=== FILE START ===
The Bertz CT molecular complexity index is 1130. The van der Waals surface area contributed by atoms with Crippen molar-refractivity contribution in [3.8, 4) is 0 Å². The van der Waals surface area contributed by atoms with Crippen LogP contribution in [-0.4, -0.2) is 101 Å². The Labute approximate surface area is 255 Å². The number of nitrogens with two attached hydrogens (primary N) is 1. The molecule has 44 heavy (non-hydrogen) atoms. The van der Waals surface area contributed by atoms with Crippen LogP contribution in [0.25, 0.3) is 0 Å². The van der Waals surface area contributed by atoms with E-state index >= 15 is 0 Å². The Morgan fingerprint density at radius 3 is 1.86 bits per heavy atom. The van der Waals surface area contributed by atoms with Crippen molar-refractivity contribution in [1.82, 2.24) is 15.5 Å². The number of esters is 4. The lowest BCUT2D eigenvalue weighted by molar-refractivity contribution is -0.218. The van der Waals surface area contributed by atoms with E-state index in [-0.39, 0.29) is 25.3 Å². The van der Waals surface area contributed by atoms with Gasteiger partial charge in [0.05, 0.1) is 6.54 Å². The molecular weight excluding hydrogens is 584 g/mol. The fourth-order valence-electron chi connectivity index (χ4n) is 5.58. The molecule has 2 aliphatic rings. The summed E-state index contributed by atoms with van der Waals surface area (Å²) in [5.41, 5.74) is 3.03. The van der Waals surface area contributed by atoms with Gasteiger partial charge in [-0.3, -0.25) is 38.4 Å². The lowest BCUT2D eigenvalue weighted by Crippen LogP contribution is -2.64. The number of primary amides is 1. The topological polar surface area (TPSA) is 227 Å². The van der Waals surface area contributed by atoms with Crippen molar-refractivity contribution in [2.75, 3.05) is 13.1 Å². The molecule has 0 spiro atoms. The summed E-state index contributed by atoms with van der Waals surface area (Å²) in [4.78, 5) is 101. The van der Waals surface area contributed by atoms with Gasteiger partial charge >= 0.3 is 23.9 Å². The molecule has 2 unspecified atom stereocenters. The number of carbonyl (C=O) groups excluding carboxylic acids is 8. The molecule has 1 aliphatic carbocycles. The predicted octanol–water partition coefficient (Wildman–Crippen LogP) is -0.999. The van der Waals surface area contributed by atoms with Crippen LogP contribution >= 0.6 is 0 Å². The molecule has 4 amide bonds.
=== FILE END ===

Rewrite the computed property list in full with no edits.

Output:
The Bertz CT molecular complexity index is 1130. The van der Waals surface area contributed by atoms with Crippen molar-refractivity contribution in [3.8, 4) is 0 Å². The van der Waals surface area contributed by atoms with Crippen LogP contribution in [-0.4, -0.2) is 101 Å². The Labute approximate surface area is 255 Å². The number of nitrogens with two attached hydrogens (primary N) is 1. The molecule has 44 heavy (non-hydrogen) atoms. The van der Waals surface area contributed by atoms with Crippen LogP contribution in [0.25, 0.3) is 0 Å². The van der Waals surface area contributed by atoms with E-state index >= 15 is 0 Å². The Morgan fingerprint density at radius 3 is 1.86 bits per heavy atom. The van der Waals surface area contributed by atoms with Crippen molar-refractivity contribution in [1.82, 2.24) is 15.5 Å². The number of esters is 4. The lowest BCUT2D eigenvalue weighted by molar-refractivity contribution is -0.218. The van der Waals surface area contributed by atoms with E-state index in [-0.39, 0.29) is 25.3 Å². The van der Waals surface area contributed by atoms with Gasteiger partial charge in [0.05, 0.1) is 6.54 Å². The molecular weight excluding hydrogens is 584 g/mol. The fourth-order valence-electron chi connectivity index (χ4n) is 5.58. The molecule has 2 aliphatic rings. The summed E-state index contributed by atoms with van der Waals surface area (Å²) in [5.41, 5.74) is 3.03. The van der Waals surface area contributed by atoms with Gasteiger partial charge in [-0.3, -0.25) is 38.4 Å². The lowest BCUT2D eigenvalue weighted by Crippen LogP contribution is -2.64. The number of primary amides is 1. The topological polar surface area (TPSA) is 227 Å². The van der Waals surface area contributed by atoms with Crippen molar-refractivity contribution in [2.75, 3.05) is 13.1 Å². The molecule has 0 spiro atoms. The summed E-state index contributed by atoms with van der Waals surface area (Å²) in [4.78, 5) is 101. The van der Waals surface area contributed by atoms with Gasteiger partial charge >= 0.3 is 23.9 Å². The molecule has 2 unspecified atom stereocenters. The number of carbonyl (C=O) groups excluding carboxylic acids is 8. The molecule has 1 aliphatic carbocycles. The predicted octanol–water partition coefficient (Wildman–Crippen LogP) is -0.999. The van der Waals surface area contributed by atoms with Crippen LogP contribution >= 0.6 is 0 Å². The molecule has 4 amide bonds.